in 2006, and now republished after a new edit), Abulhawa gives the terrible conflict a human face. The tale opens with Amal staring down the barrel of a soldier's gun—and moves backward to present the history that preceded that moment. In 1941 Palestine, Amal's grandparents are living on an olive farm in the village of Ein Hod. Their oldest son, Hasan, is best friends with a refugee Jewish boy, Ari Perlstein as WWII rages elsewhere. But in May 1948, the Jewish state of Israel is proclaimed, and Ein Hod, founded in 1189 C.E., “was cleared of its Palestinian children...” and the residents moved to Jenin refugee camp, where Amal is born. Through her eyes we experience the indignities and sufferings of the Palestinian refugees and also friendship and love. Abulhawa makes a great effort to empathize with all sides and tells an affecting and important story that succeeds as both literature and social commentary.

  • Kirkus

    December 1, 2009
    Audacious, no-holds-barred account of a Palestinian family's suffering during 60 years of Israeli occupation.

    In 1948, Yehya Abulheja, prosperous farmer and patriarch of a family that for 40 generations has occupied Ein Hod, a village near Mount Carmel, worries only about the coming olive harvest and his son Hasan's marriage to an unsuitable Bedouin girl, Dalia. All is forgiven when Dalia bears sons Yousef and Ismael. Dismissing rumors that Jewish immigrants plan to establish their own state, annexing Palestinian lands, the Abulhejas are stunned when Ein Hod is shelled and its residents herded into a refugee camp at Jenin. During the forcible eviction, baby Ismael is snatched by an Israeli soldier desperate to help his despondent wife, a Holocaust survivor rendered sterile after repeated rapes by the SS. The couple renames the child David. Hasan and Dalia's daughter Amal, Abulhawa's protagonist, is born in Jenin. Ismael's kidnapping has cost Dalia her sanity; Yehya is shot for trespassing on his former land; and Hasan disappears during the Six Day War in 1967. Yousef encounters David, an Israeli soldier whose facial scar resembles Ismael's. After repeated beatings and torture by Israeli soldiers, including David, Yousef joins the PLO resistance fighters. Following Dalia's death, Amal's scholarly bent propels her from a Jerusalem orphanage/school to college in Philadelphia. She reunites with Yousef, his bride Fatima and their daughter Falasteen in Shatila, a Lebanese refugee enclave, where she teaches Palestinian children, marries Majid, a young doctor, and becomes pregnant. As Israel's attacks on Lebanon mount, Amal returns to the States, intending to arrange for her family to follow. Soon, though, Majid perishes in the bombardment of Beirut and Fatima and Falasteen are slaughtered by the invaders. Yousef, a suspected terrorist, vanishes. In a fog of grief, Amal struggles to nurture her infant daughter, Sara. David reaches out in remorse to Amal, and a precarious healing begins.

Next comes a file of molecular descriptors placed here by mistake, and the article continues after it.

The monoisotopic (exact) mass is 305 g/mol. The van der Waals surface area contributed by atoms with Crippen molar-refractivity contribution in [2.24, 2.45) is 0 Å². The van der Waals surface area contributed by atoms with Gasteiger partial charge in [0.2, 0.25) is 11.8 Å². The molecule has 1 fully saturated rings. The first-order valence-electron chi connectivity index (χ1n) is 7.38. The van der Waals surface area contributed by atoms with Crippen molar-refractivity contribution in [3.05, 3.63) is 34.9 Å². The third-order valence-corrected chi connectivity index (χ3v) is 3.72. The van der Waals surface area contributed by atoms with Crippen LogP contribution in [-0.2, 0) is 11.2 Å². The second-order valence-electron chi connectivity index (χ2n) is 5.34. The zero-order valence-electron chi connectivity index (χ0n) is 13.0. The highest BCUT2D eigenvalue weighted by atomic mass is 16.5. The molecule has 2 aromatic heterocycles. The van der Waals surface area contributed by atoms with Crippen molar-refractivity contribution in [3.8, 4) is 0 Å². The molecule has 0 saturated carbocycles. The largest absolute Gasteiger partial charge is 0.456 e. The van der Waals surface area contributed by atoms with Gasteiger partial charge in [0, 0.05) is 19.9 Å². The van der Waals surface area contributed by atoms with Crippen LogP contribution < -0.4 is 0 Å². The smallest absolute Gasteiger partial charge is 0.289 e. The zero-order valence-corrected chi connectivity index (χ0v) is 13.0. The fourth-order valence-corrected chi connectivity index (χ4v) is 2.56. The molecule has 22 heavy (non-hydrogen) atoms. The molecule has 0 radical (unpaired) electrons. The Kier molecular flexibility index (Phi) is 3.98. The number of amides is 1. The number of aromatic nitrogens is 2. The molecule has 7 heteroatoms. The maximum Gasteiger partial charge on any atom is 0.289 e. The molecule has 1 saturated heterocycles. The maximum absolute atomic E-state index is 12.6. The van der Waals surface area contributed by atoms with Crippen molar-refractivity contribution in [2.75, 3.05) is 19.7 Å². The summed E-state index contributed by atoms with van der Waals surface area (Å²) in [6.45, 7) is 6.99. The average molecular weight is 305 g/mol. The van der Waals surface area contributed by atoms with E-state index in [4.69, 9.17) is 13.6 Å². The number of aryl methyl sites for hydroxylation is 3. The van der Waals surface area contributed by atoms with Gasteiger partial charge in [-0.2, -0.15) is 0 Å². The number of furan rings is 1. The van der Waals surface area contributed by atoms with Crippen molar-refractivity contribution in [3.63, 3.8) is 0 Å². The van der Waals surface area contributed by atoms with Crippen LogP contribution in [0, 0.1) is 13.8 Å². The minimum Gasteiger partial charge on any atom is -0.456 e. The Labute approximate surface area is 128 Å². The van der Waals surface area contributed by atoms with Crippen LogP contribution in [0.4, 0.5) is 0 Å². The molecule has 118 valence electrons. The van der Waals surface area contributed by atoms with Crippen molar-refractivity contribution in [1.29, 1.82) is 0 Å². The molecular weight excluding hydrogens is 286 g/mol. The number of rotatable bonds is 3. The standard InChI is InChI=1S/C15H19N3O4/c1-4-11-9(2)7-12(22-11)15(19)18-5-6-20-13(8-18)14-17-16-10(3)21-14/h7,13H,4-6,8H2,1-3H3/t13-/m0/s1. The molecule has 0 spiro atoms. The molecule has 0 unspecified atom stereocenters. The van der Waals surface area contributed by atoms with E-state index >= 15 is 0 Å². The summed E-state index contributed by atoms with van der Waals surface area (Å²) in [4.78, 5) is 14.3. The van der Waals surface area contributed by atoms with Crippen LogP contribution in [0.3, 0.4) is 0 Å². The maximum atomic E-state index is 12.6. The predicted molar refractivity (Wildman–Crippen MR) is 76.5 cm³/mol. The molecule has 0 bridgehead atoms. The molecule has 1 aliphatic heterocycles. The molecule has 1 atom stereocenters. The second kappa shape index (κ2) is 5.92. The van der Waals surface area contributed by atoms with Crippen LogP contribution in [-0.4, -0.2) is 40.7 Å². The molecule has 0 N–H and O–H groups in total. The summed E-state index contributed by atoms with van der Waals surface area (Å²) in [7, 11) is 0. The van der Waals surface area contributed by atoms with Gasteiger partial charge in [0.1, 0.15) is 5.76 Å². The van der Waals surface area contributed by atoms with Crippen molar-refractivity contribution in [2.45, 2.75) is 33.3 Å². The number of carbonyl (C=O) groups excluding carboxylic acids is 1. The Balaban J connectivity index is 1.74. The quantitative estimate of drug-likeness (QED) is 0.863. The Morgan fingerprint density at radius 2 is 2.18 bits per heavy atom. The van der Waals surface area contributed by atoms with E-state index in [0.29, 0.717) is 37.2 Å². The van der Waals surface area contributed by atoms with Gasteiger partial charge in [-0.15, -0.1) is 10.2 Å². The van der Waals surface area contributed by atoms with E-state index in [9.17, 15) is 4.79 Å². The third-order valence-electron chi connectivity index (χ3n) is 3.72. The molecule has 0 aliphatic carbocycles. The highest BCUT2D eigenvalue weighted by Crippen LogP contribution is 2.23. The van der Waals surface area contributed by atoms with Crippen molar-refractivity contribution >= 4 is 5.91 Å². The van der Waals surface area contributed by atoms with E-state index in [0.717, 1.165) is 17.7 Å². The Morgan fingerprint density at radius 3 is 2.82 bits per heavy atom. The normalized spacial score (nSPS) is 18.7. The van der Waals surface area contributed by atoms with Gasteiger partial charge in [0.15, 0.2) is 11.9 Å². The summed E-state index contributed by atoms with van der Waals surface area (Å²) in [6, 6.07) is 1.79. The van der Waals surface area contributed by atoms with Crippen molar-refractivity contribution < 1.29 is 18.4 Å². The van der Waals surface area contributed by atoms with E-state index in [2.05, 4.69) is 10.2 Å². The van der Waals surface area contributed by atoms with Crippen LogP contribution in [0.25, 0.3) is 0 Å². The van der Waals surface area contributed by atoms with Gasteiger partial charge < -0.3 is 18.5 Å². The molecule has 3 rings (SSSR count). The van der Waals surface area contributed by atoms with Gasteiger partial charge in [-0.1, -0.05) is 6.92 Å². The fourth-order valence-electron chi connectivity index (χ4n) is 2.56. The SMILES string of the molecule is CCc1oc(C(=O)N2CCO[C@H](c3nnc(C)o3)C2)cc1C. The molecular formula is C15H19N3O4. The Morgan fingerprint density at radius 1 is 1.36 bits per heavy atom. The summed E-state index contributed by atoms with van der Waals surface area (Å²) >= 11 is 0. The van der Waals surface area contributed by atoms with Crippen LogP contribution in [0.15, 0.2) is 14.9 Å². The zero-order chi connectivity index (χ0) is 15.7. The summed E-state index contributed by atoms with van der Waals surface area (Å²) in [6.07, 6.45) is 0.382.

A potent debut.

    (COPYRIGHT (2009) KIRKUS REVIEWS/NIELSEN BUSINESS MEDIA, INC. ALL RIGHTS RESERVED.)